When a man implies he digs you and then follows it up with “although admittedly I rarely go for short-haired ladies…” It sounds backhanded, like, “admittedly I don’t usually go for short guys,” a kind of passive-aggressive vibe. And it suggests an “are you open to changing it?” Or I guess “bald guys” would be a better comparison since height is harder to alter. It just shows how shallow some people are. Someone’s hair style shouldn’t be the determining factor about starting a potential relationship with them. It’s best to avoid people like that. More than likely they will make mountains out of insignificant issues.
Nobody needs that kind of drama in their life. I think this bothers me/you/us on a subconscious level because it indicates that despite what he has learned about your personality, lifestyle, worldview, etc. he still fixates more on your physical appearance than anything else. It’s like he’s surprised that he finds you both interesting AND attractive. Which definitely says something about the type of guy he is AND the type of woman he usually goes for. And he sounds like a dick that usually goes for stereotypically hot bimbos.
Last summer I was walking down a crowded street and I saw a pacifier on the ground and a child in a stroller nearby. My “let’s do a good deed” programming kicked in and I picked up the pacifier and held it out towards the parent, “Yours?” They looked at me like I was a serial killer (I’m not) and shook their head. Oops. It all happened so fast I didn’t realize how my action would be perceived. This is not the only story of me putting my foot in my mouth and won’t be the last (this reply is likely another instance). Think about what you say/do? Yeah, of course, but it still applies to both genders and there should be a sliver of leeway for honest mistakes.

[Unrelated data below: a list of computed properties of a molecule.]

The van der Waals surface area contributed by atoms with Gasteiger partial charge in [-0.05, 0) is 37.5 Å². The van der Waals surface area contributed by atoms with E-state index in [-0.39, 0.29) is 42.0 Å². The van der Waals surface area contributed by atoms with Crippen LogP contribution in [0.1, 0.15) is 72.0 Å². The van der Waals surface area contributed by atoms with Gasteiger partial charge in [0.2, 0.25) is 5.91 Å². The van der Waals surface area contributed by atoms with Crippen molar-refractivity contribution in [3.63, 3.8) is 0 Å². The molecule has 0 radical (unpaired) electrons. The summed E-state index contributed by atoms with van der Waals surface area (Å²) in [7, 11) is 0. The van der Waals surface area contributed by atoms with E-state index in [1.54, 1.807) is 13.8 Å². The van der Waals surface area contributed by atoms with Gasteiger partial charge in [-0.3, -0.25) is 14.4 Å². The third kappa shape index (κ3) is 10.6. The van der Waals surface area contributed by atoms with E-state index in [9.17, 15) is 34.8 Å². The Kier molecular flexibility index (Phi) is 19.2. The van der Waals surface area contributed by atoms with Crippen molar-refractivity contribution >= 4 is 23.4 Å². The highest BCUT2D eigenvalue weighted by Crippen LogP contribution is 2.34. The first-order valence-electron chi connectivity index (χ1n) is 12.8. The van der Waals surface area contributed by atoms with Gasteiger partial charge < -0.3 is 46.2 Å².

If a woman told a man she doesn’t normally go for guys with beards, or guys with red hair, but she really liked the man, I would think – wow! His personality overwhelmed her “type.” I might roll my eyes a bit but that wouldn’t be offended. It’s a weird phenomenon for us to reckon with, the reality that the ethics of certain behaviors have more to do with social identities and power dynamics than with the content of the behaviors themselves. Harder for those of us with more privilege. Like, I totally get it on the conceptual level, but still stumble around recognizing it practice. Some things are only good and true when said by certain people; who you are conditions to believe on what they say.